Since its debut early last year, the Dublin quartet Togetherness has grown into one of the leading lights of the Irish jazz scene. Impressive performances at 12Points! and the Bray Jazz Festival demonstrated the group’s ability to combine complex melodies with driving rhythms and to do it with faultless cohesion. Their first album maintains these qualities and adds depth of material and a maturity that shows this band has earned its name – it really is together.
The frontline of pianist Justin Carroll and tenor saxophonist Michael Buckley is backed by Simon Jermyn on bass and Sean Carpio on drums. All four are leading practitioners of their instruments, but more important is their shared musical understanding and the power and tautness of their collective sound, evidence not just of sympathy but hard work. All tunes on the album were written by Carroll, who likes to explore rhythmic and harmonic territory first occupied by sixties pioneers Jaki Byard and Andrew Hill, but expanded to include contemporary ideas that give the music great energy and freshness.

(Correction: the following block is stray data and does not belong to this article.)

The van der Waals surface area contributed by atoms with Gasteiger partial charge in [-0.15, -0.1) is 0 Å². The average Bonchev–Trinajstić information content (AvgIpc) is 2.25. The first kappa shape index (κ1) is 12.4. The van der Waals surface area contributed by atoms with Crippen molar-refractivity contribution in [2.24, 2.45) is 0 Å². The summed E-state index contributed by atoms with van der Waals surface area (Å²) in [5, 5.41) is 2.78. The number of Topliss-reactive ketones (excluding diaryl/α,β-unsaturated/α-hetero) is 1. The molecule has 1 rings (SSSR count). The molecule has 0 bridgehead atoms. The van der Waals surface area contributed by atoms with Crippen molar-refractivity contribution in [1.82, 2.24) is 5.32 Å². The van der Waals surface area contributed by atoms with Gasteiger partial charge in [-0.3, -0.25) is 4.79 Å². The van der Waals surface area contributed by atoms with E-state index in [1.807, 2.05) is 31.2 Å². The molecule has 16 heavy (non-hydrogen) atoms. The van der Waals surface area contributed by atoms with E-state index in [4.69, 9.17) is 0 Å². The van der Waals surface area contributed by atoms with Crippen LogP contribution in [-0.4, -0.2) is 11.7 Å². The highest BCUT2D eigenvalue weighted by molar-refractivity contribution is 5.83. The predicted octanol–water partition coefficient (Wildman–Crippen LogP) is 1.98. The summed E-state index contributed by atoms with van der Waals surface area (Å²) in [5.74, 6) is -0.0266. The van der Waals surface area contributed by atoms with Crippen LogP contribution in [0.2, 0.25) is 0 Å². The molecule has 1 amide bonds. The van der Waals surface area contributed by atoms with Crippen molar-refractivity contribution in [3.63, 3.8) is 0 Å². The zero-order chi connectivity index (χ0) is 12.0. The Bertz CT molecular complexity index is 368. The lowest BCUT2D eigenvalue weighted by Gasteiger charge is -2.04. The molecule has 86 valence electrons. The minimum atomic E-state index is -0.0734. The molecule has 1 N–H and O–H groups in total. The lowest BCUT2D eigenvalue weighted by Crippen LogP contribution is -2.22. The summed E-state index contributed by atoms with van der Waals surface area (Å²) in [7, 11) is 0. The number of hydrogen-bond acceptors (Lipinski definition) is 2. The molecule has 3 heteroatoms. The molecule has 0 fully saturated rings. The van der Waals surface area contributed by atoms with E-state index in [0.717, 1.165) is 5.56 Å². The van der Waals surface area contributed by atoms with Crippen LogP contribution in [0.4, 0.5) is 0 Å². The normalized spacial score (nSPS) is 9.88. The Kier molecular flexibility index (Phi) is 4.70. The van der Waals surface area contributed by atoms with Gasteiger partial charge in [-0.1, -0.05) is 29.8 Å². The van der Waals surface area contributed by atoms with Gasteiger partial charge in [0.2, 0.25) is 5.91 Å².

Much of that freshness comes from Jermyn’s electric bass lines, which depart in tone and style from the classic jazz upright sound but nevertheless underpin Carroll’s imaginative writing with relentless swing and expressive shifts in tempo. Along with Carpio, who has massive technique and an intense rhythmic energy of his own, the pair create a dynamic platform for the writing and for the equally adventurous solos of the frontline.
‘Coded Remorse’ and the extended composition ‘3 Dot Syndrome’ are good examples of the band’s paradoxical mix of the plain and the complex: starting with simple figures or riffs, they develop a rhythmic density that gives Carroll and Buckley plenty of opportunity for inventive, sinuous improvisation. We are used to Buckley’s authority on tenor – his recent live Coltrane tribute with the Guilfoyle brothers was a masterclass in post-bop technique – yet on this recording he applies his muscular style in a more current mode, closer to, say, Chris Potter than to the giants of the past. And as has been pointed out elsewhere, Carroll’s playing on this disc has arrived at a new level. From the Ravel-like flutters in ‘Coded Remorse’ to the off-centre lines in ‘Pointless Exercise’, he demonstrates an intuitive sense of how to build creatively on his oblique melodies and the technical facility to pull it off.
There is fine rubato playing on this recording but also plenty of the swinging, in-tempo performance that makes this band so exciting to see live – ‘Feelgood Factor’, ‘The Paper Trail’ and ‘A Little Stock’ show how successfully Togetherness has captured that excitement in studio while reminding listeners how, for all its contemporary vision, the band is also a solid and accomplished exponent of the mainstream tradition.
Published on 1 June 2009
Kevin Stevens is is a Dublin-based novelist and writer on history, literature, and jazz.